Traditionally, physicians have recognized the presence of acute myocardial ischemia by noting the occurrence of angina in the patient. Indeed, success of therapy is often gauged by how well the symptom of angina is controlled, i.e. how effective medication or surgery has been at decreasing the frequency and severity of anginal attacks. This is because when angina occurs, it indicates that ischemia is present, and when ischemia is present the chance of myocardial infarction or sudden death is increased. In theory, decrease in attacks of angina should translate into a decrease in myocardial infarction and sudden death; in point of fact, the decrease has been small.
The development of apparatus to perform analyses on electrocardiographic (EKG) signals has facilitated recognition of myocardial ischemia in a patient. Through these analyses it has become widely accepted that a depression of the portion of the EKG signal known as the ST segment, relative to the isoelectric segment of the signal, correlates with partial lack of blood supply, while elevation of the ST segment relative to the isoelectric segment of the signal correlates with a complete lack of blood supply.
Once the ST segment was identified as an indicator of myocardial ischemia, it was then verified that during anginal attacks the ST segment was altered; a deviation of the ST segment could actually precede the experience of angina by several minutes, or even be entirely silent. Silent episodes are no less dangerous then anginal episodes, and occur in patients with equally as extensive coronary disease as those with anginal episodes, and are frequently accompanied by ventricular rhythm disturbances.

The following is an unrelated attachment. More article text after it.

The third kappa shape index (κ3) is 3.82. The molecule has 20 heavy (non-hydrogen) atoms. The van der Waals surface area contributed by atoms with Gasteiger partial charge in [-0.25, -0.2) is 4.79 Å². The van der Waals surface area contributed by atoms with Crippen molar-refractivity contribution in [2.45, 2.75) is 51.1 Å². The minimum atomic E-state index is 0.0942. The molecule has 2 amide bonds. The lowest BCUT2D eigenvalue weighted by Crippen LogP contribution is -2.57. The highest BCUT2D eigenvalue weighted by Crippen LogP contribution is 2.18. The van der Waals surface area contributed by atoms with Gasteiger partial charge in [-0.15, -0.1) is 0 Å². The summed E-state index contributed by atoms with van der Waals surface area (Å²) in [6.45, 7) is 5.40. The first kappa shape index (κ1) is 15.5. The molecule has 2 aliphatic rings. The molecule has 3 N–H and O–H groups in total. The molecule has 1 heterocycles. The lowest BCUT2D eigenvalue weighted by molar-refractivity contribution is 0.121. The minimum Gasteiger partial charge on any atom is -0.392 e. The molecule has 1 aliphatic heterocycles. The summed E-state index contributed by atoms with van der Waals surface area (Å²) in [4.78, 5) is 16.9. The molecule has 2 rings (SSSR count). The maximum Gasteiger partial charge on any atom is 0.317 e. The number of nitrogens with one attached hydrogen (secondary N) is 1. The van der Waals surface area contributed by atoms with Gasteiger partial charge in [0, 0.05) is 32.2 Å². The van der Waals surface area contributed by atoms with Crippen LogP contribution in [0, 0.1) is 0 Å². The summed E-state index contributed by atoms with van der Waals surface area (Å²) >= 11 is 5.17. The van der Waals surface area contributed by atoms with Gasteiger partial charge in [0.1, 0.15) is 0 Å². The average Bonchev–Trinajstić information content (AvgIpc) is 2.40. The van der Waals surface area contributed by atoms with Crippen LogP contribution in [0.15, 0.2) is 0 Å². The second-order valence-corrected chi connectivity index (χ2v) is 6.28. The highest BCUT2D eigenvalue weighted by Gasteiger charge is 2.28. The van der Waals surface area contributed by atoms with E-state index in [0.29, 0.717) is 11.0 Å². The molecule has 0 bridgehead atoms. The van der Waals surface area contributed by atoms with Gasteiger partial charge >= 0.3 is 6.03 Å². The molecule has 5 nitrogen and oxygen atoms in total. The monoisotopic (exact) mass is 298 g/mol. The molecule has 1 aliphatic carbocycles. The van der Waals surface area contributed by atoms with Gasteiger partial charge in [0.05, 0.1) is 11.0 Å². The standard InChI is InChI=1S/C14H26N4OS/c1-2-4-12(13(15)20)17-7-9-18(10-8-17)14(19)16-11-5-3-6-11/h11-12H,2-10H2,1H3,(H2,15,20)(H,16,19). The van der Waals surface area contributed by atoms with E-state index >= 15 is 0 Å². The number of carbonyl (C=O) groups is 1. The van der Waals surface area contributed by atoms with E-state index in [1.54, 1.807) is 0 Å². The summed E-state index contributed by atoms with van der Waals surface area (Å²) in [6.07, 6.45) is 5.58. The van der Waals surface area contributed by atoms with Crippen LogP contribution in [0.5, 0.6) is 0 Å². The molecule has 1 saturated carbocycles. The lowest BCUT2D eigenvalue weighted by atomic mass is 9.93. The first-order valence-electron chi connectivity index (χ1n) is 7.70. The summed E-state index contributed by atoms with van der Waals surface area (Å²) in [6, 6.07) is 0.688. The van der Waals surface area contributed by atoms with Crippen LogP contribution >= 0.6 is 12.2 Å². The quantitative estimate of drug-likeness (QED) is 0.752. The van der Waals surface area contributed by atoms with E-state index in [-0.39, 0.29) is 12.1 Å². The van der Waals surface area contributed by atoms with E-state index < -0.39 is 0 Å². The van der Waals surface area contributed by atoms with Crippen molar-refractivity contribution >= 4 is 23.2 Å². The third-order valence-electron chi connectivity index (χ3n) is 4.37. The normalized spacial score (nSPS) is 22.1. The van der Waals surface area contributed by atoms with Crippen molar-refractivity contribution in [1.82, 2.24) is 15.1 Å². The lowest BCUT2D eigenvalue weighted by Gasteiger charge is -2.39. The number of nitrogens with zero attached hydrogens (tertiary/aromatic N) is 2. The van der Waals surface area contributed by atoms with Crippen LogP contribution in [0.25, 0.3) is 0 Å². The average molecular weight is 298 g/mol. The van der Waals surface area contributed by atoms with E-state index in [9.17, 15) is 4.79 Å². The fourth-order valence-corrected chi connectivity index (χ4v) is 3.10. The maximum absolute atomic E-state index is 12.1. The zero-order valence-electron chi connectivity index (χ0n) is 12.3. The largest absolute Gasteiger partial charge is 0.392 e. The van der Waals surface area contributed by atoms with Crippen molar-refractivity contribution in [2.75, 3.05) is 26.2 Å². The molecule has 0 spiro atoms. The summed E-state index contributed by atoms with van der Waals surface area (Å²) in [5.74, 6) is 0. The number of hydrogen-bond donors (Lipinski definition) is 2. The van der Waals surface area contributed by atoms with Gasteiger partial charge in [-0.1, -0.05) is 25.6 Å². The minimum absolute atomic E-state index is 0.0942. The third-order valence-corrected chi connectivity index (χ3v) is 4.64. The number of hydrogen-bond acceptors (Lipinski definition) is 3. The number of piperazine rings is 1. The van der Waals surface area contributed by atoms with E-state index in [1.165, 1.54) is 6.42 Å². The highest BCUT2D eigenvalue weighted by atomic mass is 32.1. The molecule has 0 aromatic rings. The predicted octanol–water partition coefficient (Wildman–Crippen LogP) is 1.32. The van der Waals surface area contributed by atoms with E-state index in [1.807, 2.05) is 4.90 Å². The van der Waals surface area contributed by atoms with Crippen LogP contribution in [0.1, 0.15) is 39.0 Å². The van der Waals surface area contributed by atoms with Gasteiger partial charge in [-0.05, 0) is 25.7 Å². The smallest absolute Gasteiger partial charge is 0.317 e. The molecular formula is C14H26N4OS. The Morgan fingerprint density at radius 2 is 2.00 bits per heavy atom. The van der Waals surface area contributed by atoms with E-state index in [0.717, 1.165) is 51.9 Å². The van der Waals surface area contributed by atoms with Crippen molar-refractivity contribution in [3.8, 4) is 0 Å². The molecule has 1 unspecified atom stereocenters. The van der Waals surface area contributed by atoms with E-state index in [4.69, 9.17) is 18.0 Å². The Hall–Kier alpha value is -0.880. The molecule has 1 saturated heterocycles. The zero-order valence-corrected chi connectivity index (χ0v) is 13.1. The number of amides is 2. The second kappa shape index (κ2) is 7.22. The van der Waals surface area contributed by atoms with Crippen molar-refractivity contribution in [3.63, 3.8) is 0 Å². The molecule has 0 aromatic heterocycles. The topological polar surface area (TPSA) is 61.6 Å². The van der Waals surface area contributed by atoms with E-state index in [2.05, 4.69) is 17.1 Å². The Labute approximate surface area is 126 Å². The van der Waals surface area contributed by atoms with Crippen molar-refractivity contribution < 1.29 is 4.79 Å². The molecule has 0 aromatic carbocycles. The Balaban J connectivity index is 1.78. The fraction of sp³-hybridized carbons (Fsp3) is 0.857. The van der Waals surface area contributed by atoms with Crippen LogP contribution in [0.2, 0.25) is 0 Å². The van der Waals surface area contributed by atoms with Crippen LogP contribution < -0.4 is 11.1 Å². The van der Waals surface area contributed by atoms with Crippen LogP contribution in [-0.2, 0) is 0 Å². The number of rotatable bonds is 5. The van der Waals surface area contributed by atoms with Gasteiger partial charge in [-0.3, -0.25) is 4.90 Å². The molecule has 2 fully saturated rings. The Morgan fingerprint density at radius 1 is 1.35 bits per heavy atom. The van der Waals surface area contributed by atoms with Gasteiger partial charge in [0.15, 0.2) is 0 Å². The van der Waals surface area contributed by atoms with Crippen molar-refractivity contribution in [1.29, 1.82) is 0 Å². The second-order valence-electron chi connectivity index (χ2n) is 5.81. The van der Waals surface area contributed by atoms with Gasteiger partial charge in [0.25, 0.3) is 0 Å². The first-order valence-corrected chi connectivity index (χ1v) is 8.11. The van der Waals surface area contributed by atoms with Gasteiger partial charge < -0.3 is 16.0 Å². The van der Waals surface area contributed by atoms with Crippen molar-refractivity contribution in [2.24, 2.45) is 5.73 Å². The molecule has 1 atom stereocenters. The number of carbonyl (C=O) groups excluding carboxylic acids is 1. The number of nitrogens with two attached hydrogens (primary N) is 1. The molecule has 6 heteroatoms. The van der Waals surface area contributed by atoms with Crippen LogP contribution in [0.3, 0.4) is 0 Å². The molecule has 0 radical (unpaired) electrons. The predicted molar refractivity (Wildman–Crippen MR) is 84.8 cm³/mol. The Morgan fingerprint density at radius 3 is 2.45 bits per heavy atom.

An individual patient may express ischemia silently at all times, may have angina during many ischemic episodes, or have both silent and symptomatic episodes. Recently it has been suggested that these silent episodes may be a predictor of myocardial infarction and death.
The patient's failure to sense the myocardial ischemia by experiencing discomfort has been called the result of a defective anginal warning system as it were, and such a defect may be one of the reasons for the high incidence of myocardial infarction and sudden death.
Concern for patients with coronary artery disease and rhythm disturbances has led to the development of various devices for the monitoring of EKG signals. These devices typically are classified into three groups:
(1) devices which record EKG signals continuously for predetermined periods of time on magnetic tape for subsequent printing and analysis by specially trained technicians and/or computers (see U.S. Pat. No. 3,267,934 to Thornton);
(2) devices which analyze the EKG signal as it is generated by the patient and which store selected data for subsequent analysis (see U.S. Pat. Nos. 4,073,001 and 4,006,737 to Cherry et al); and
(3) patient activated devices which record, store and or transmit EKG signals to a remote location for analysis when the patient notices something abnormal, or on a preselected basis (see U.S. Pat. No. 3,724,454 to Unger).
The first two groups of devices require sophisticated and costly off-line analysis of large amounts of data which may be available only after the event(s) being monitored has occurred. The third group of devices has the limitations that only symptomatic events detected by the patient are available for analysis, or the preselected schedule established for monitoring signals may permit major EKG events to be missed entirely.